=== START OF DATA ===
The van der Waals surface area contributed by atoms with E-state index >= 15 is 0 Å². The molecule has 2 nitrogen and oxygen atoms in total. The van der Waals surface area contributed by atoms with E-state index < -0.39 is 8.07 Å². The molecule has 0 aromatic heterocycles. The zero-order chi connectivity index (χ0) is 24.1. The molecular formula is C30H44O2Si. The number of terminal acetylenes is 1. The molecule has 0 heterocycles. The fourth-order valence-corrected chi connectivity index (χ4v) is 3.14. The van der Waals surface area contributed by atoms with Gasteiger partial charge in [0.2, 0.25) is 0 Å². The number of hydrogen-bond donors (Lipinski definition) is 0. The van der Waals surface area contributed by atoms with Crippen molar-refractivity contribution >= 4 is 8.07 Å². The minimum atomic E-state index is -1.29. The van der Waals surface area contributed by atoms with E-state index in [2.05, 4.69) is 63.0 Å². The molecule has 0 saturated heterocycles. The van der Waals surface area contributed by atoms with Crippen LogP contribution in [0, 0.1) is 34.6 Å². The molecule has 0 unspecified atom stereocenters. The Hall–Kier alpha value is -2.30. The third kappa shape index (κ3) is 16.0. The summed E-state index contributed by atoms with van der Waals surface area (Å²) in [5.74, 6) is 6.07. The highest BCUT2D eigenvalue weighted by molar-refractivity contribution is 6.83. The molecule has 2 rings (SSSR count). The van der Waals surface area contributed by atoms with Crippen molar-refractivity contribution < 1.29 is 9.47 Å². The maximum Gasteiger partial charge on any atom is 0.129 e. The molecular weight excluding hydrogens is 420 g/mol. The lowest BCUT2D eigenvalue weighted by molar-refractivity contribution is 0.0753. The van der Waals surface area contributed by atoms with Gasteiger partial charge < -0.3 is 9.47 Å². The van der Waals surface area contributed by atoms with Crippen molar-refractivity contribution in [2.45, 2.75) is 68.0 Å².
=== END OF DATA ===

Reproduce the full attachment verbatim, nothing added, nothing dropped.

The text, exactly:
The van der Waals surface area contributed by atoms with E-state index >= 15 is 0 Å². The molecule has 2 nitrogen and oxygen atoms in total. The van der Waals surface area contributed by atoms with E-state index < -0.39 is 8.07 Å². The molecule has 0 aromatic heterocycles. The zero-order chi connectivity index (χ0) is 24.1. The molecular formula is C30H44O2Si. The number of terminal acetylenes is 1. The molecule has 0 heterocycles. The fourth-order valence-corrected chi connectivity index (χ4v) is 3.14. The van der Waals surface area contributed by atoms with Gasteiger partial charge in [0.2, 0.25) is 0 Å². The number of hydrogen-bond donors (Lipinski definition) is 0. The van der Waals surface area contributed by atoms with Crippen molar-refractivity contribution >= 4 is 8.07 Å². The minimum atomic E-state index is -1.29. The van der Waals surface area contributed by atoms with E-state index in [2.05, 4.69) is 63.0 Å². The molecule has 0 saturated heterocycles. The van der Waals surface area contributed by atoms with Crippen LogP contribution in [0, 0.1) is 34.6 Å². The molecule has 0 unspecified atom stereocenters. The Hall–Kier alpha value is -2.30. The third kappa shape index (κ3) is 16.0. The summed E-state index contributed by atoms with van der Waals surface area (Å²) in [5.74, 6) is 6.07. The highest BCUT2D eigenvalue weighted by molar-refractivity contribution is 6.83. The molecule has 2 rings (SSSR count). The van der Waals surface area contributed by atoms with Crippen molar-refractivity contribution < 1.29 is 9.47 Å². The maximum Gasteiger partial charge on any atom is 0.129 e. The molecular weight excluding hydrogens is 420 g/mol. The lowest BCUT2D eigenvalue weighted by molar-refractivity contribution is 0.0753. The van der Waals surface area contributed by atoms with Gasteiger partial charge < -0.3 is 9.47 Å². The van der Waals surface area contributed by atoms with Crippen molar-refractivity contribution in [2.45, 2.75) is 68.0 Å².